Page:Pre-Aryan Tamil Culture.djvu/54

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South Indian women of all castes regard the tāli as the most sacred symbol of marriage, so much so that they will rather die than be without it for a second. But the tying of a tāli is not according to the Arya canon-law or North Indian practice an essential part of the wedding rite. According to the Arya law taking seven steps (saptapati) with the taking of the bride's hand (pāṇigrahaṇam) constitutes the act of marriage and if the bridegroom should die before the saptapati is completed, the woman does not become a widow and is fit for marrying another man. But this is not the belief of the women. What can be inferred from this? Either the first Brāhmaṇas of South India were Tamil men affiliated to the Brāhmaṇa priesthood or, if they were all emigrants from North India, they took unto themselves Tamil women as their wives; women being noted for their conservatism, the Tamil custom of tying a tāli as a symbol of marriage had to be given a premier place in the Brāhmaṇa wedding-rite. It is difficult to believe that, if the first Brāhmaṇa men and women were both foreign emigrants, they borrowed a Tamil custom and made it more important than their Ārya ones. Other important ornaments were strings of gold-thread, pearls, coral, etc., provided with pendants set with gems. They were called kāḻ,[1] tāmam,[2] savi,[3] saraḍu,[4] koḍi,[5] nāṇ,[6] saṅgili,[7] kayil,[8] kaḍai,[9] kōvai,[10] toḍar,[11] kokkuvām.[12] The pendants besides the tāli, were kavaḍi,[13] sarappaḻi,[14] etc. At the waist were also worn strings of gold or silver, kuŗaṅguśeri,[15] kavānaṇi,[16] ṗaṭṭigai,[17] on which were strung little tinkling bells, sadañgai,[18] kiṇkiṇi.[19] Ornaments for the ankles were śilambu,[20] kaḻal,[21] pāḍagam.[22] They were also furnished with tinkling bells. At the wrists and above the elbows were worn vaḷai,[23] literally a circle, kāppu,[24] guard, kanṛu,[25] kurugu,[26] saṅgu,[27] śari,[28] śūḍagam,[29] toḍi,[30] vaṇḍu,[31] vaḷḷi,[32] piḍigam.[33] Several forms of wristlets, bracelets and anklets were given by kings as a reward for feats of strength or skill. The fingers and toes were ornamented with rings, mōdiram,[34] āḻipīli.[35] Women wore a cap of pearls for the mammæ,[36] which were tied by means of a belt, mulaikkachchu[37]. Besides human beings, elephants, horses, bulls and even vehicles were heavily decorated.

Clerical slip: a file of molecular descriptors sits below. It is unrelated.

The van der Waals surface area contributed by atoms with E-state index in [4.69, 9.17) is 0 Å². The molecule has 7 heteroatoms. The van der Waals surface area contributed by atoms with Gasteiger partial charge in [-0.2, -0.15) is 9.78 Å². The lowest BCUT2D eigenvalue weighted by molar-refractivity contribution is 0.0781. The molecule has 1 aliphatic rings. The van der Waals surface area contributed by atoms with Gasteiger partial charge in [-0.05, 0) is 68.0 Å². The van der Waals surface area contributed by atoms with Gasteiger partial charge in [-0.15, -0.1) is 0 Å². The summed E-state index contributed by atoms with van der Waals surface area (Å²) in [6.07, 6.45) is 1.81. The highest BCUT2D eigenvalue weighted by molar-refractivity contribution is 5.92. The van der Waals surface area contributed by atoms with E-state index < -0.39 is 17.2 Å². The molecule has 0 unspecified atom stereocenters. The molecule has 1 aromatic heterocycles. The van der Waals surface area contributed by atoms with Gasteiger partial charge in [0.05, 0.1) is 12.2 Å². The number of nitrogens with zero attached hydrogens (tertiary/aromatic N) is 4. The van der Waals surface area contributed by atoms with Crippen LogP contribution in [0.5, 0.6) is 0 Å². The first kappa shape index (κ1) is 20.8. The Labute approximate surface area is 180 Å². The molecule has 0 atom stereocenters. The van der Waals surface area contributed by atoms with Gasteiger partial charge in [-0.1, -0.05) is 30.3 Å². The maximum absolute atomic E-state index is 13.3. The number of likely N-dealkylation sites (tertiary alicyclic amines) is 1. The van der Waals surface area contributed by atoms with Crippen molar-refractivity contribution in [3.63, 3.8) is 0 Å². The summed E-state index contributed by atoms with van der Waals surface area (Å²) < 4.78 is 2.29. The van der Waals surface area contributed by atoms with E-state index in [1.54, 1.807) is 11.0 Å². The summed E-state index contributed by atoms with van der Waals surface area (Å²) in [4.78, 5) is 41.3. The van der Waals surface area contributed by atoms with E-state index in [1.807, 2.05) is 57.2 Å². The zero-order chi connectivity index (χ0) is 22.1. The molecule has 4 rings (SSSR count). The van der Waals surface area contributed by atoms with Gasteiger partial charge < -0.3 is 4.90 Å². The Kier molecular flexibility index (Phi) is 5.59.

Here is a description of a highly-decorated cot. 'They take the tusks of the fiercely-fighting elephant, which have dropped of their own accord, and cut the sides till they are of uniform shape and colour, fix between them leaves carved by the sharp chisels of the skilled carpenter. They place all round panels carved with scenes of lion-hunting and lined with many-coloured hairs of tigers; they decorate it with twigs, jasmin and other flowers; they furnish the cot with windows. Then they hang all around the broad cot, curtains made of pearls strung on thread. They tie tapes woven with coloured lines so as to look like the stripes of a tiger. The ends of the legs of the cot are rounded like bowls which look like the breasts of a pregnant woman; above the bowls, the legs are made to look like roots of

  1. (Symbol missingTamil characters)
  2. தாமம்.
  3. சவி.
  4. சாடு.
  5. கொடி.
  6. சகாண்.
  7. சங்கிலி.
  8. ககயில்.
  9. கடை.
  10. (Symbol missingTamil characters)
  11. 11
  12. 12
  13. 13
  14. 14
  15. 15
  16. 16
  17. 17
  18. 18
  19. 19
  20. 20
  21. 21
  22. 22
  23. 23
  24. 24
  25. 25
  26. 28
  27. 27
  28. 28
  29. 29
  30. 30
  31. 31
  32. 32
  33. 33
  34. 34
  35. 35
  36. (Symbol missingTamil characters) Tiruvāśagam ix, 10–1.
  37. (Symbol missingTamil characters) Neḍunelvāḍai 136.